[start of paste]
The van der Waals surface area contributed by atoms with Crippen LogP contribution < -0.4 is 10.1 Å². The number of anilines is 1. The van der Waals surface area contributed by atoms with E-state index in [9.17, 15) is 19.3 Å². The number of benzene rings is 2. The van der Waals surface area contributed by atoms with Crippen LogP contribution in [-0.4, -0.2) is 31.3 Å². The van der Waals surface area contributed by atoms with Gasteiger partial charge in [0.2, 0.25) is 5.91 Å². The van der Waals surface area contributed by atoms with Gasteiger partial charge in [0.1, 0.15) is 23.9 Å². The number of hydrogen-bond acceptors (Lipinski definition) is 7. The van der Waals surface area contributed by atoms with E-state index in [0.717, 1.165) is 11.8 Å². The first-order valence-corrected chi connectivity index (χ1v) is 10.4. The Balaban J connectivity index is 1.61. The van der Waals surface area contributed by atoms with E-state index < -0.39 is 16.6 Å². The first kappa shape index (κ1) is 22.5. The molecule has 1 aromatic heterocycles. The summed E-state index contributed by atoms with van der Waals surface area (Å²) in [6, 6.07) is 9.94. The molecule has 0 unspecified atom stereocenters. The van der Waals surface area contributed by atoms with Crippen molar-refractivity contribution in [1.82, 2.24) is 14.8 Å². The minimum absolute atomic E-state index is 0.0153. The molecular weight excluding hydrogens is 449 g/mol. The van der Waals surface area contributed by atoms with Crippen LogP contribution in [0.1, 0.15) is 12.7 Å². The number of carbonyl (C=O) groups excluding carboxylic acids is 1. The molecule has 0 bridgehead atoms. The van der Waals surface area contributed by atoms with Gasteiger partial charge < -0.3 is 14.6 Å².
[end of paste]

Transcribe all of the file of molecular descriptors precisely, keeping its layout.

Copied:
The van der Waals surface area contributed by atoms with Crippen LogP contribution < -0.4 is 10.1 Å². The number of anilines is 1. The van der Waals surface area contributed by atoms with E-state index in [9.17, 15) is 19.3 Å². The number of benzene rings is 2. The van der Waals surface area contributed by atoms with Crippen LogP contribution in [-0.4, -0.2) is 31.3 Å². The van der Waals surface area contributed by atoms with Gasteiger partial charge in [0.2, 0.25) is 5.91 Å². The van der Waals surface area contributed by atoms with Gasteiger partial charge in [0.1, 0.15) is 23.9 Å². The number of hydrogen-bond acceptors (Lipinski definition) is 7. The van der Waals surface area contributed by atoms with E-state index in [0.717, 1.165) is 11.8 Å². The first-order valence-corrected chi connectivity index (χ1v) is 10.4. The Balaban J connectivity index is 1.61. The van der Waals surface area contributed by atoms with E-state index < -0.39 is 16.6 Å². The first kappa shape index (κ1) is 22.5. The molecule has 1 aromatic heterocycles. The summed E-state index contributed by atoms with van der Waals surface area (Å²) in [6, 6.07) is 9.94. The molecule has 0 unspecified atom stereocenters. The van der Waals surface area contributed by atoms with Crippen molar-refractivity contribution in [1.82, 2.24) is 14.8 Å². The minimum absolute atomic E-state index is 0.0153. The molecular weight excluding hydrogens is 449 g/mol. The van der Waals surface area contributed by atoms with Crippen LogP contribution in [0.1, 0.15) is 12.7 Å². The number of carbonyl (C=O) groups excluding carboxylic acids is 1. The molecule has 0 bridgehead atoms. The van der Waals surface area contributed by atoms with Gasteiger partial charge < -0.3 is 14.6 Å².